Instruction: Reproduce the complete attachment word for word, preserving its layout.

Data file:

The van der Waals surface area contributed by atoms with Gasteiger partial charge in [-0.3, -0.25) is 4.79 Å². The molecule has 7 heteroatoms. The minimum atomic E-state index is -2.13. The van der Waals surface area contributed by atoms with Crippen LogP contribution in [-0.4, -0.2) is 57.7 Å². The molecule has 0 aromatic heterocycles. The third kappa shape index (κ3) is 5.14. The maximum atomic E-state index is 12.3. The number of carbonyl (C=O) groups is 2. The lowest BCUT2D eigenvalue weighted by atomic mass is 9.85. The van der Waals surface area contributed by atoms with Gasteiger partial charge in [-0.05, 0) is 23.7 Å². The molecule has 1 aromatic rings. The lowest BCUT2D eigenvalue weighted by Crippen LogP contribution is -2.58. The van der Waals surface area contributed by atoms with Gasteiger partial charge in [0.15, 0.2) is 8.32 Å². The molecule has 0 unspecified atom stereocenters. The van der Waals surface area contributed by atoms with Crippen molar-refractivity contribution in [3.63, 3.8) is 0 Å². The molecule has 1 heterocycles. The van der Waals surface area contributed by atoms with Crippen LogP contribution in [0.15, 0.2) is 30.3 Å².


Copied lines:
The van der Waals surface area contributed by atoms with Gasteiger partial charge in [-0.3, -0.25) is 4.79 Å². The molecule has 7 heteroatoms. The minimum atomic E-state index is -2.13. The van der Waals surface area contributed by atoms with Crippen LogP contribution in [-0.4, -0.2) is 57.7 Å². The molecule has 0 aromatic heterocycles. The third kappa shape index (κ3) is 5.14. The maximum atomic E-state index is 12.3. The number of carbonyl (C=O) groups is 2. The lowest BCUT2D eigenvalue weighted by atomic mass is 9.85. The van der Waals surface area contributed by atoms with Gasteiger partial charge in [-0.05, 0) is 23.7 Å². The molecule has 1 aromatic rings. The lowest BCUT2D eigenvalue weighted by Crippen LogP contribution is -2.58. The van der Waals surface area contributed by atoms with Gasteiger partial charge in [0.15, 0.2) is 8.32 Å². The molecule has 0 unspecified atom stereocenters. The van der Waals surface area contributed by atoms with Crippen molar-refractivity contribution in [3.63, 3.8) is 0 Å². The molecule has 1 heterocycles. The van der Waals surface area contributed by atoms with Crippen LogP contribution in [0.15, 0.2) is 30.3 Å².